Perhaps you have years of experience in management, sales, teaching, or another profession where you deal with people. Such people skills can make you very attractive to a technology company. Many people who get into the field are introverts. A whole team of introverts requires leadership and someone with the interpersonal skills needed to deal with the clients and manage the people. With a little bit of cybersecurity education and a few certifications, you will be able to talk the talk, understand the mission, and become a leader or manager in this growing field.

You first need to prove that you know the basics. If you have been working with computers your whole career, then you probably have a good head start on your transition. If you have little experience with computers, then you have a bit more work to do.

Step 1: Get Certified

The first thing that employers look for is certifications. Certifications prove to the industry that you know your stuff.

CompTIA certifications should be your first step. Each certification will likely take up to a couple of months of preparation to pass.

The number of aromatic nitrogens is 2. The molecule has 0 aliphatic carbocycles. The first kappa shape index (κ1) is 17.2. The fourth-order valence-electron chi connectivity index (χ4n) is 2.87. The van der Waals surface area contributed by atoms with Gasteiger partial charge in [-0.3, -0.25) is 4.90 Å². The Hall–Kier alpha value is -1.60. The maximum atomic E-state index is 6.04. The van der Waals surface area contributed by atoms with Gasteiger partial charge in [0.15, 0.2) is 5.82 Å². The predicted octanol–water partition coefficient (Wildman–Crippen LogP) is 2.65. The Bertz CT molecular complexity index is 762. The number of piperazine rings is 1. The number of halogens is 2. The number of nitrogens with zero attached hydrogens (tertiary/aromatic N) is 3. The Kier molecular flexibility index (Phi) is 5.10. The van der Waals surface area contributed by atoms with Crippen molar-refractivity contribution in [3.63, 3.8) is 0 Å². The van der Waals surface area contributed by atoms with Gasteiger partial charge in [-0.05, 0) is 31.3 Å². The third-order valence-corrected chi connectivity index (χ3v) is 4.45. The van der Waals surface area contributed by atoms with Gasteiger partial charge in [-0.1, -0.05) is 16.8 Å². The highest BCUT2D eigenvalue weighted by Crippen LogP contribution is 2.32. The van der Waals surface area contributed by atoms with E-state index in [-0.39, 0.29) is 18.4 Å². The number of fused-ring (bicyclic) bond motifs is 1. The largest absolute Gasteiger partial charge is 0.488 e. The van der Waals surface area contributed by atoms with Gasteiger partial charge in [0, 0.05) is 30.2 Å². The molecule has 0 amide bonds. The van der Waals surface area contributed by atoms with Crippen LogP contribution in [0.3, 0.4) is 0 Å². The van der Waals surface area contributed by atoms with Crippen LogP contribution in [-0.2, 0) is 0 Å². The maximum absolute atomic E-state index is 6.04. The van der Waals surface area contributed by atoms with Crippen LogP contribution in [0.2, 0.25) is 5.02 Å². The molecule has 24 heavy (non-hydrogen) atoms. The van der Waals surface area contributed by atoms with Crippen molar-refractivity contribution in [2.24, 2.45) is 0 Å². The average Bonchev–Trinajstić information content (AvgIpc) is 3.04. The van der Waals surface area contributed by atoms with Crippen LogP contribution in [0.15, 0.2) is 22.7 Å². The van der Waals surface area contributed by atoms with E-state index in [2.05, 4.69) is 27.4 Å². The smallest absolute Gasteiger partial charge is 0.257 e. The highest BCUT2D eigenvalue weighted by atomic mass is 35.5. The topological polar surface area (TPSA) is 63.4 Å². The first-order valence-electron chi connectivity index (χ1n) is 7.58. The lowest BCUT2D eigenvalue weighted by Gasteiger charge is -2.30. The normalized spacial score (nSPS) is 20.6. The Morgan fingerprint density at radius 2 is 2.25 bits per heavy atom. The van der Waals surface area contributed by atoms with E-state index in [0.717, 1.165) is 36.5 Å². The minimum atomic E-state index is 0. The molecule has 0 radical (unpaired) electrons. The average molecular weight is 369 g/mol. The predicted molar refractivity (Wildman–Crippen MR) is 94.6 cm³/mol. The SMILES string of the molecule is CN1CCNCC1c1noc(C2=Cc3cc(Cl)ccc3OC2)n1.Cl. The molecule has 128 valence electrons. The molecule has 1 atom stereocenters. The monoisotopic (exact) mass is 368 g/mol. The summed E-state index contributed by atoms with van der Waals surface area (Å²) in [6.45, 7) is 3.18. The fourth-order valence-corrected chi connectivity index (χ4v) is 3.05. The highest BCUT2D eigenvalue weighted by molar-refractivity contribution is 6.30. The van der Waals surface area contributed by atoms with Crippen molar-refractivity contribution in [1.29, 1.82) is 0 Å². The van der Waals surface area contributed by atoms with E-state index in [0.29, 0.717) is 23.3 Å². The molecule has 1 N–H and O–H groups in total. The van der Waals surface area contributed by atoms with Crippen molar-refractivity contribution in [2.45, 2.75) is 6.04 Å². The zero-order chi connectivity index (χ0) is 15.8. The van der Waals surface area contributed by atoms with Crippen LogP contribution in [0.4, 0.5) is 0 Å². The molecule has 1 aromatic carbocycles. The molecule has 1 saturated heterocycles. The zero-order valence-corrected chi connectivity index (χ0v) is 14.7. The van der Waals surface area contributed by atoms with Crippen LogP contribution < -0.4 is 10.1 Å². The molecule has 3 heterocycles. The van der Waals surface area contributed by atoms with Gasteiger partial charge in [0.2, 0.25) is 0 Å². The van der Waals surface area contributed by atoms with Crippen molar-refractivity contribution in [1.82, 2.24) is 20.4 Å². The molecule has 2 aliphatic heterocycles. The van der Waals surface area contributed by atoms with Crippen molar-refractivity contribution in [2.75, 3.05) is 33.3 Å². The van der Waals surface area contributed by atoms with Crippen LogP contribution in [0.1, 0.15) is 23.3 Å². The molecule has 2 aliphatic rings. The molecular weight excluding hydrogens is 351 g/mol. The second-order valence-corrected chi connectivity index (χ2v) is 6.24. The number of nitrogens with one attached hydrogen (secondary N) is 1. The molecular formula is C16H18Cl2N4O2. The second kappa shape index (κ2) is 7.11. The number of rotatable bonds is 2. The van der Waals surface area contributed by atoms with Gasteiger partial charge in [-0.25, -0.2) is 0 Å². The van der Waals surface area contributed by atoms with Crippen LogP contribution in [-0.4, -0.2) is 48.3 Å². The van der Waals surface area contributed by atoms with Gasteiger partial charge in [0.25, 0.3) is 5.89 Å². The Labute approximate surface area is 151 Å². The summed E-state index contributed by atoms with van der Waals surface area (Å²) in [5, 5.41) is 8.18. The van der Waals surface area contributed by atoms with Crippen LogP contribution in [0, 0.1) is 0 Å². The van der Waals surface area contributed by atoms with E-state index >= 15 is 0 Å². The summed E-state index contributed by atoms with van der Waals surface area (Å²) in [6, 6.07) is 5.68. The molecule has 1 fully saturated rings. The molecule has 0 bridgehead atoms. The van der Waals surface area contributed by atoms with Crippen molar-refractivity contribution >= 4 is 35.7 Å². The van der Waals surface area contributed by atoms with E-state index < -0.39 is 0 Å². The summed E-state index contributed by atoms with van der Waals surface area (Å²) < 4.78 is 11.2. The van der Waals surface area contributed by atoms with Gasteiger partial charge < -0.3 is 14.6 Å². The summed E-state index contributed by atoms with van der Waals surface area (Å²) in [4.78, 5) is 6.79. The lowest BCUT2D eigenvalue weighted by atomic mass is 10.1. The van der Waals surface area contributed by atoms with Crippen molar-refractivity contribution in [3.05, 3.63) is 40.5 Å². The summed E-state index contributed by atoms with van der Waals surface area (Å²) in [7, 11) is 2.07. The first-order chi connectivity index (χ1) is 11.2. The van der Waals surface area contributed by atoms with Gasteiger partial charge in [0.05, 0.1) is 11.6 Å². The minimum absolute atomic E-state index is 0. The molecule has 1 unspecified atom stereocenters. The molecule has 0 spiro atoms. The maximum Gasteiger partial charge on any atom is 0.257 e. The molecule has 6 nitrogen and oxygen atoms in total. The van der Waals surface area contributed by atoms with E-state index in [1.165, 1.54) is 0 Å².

For the absolute beginner, you should first choose the CompTIA A+ certification. If you already have a good background in computers, then you could skip to the Security+ certification. Here are the CompTia certification paths:

How to start a cyber security career

The certifications get harder as you move along the path.

Passing the Security+ exam will begin to open doors in the industry. The Department of Defense categorizes the certifications. The three levels are IAT1, IAT2, and IAT3. The Security+ certification puts you in the IAT2 category. Here is a visual of the certification levels:

You can see the value of each of these certifications by searching the job search engine, Indeed.com for IAT1, IAT2, and IAT3. You will find that the higher IAT levels qualify you for positions at higher average pay. As an example, here is a summary of jobs that are available in Northern Virginia for people who hold the Security+ (IAT2) certification:

How to start a cyber security career

But your ultimate goal should be to earn an IAT Level 3 certification. It will be a pretty significant commitment to studying and passing the CASP exam. The CASP exam does not require any experience to sit for it, but it is designed for well-experienced professionals. If you can do it, then you are setting yourself up to be qualified for a six-figure income. As an example, here is a summary of positions that are available in Northern Virginia for people who hold the CASP (IAT3) certification: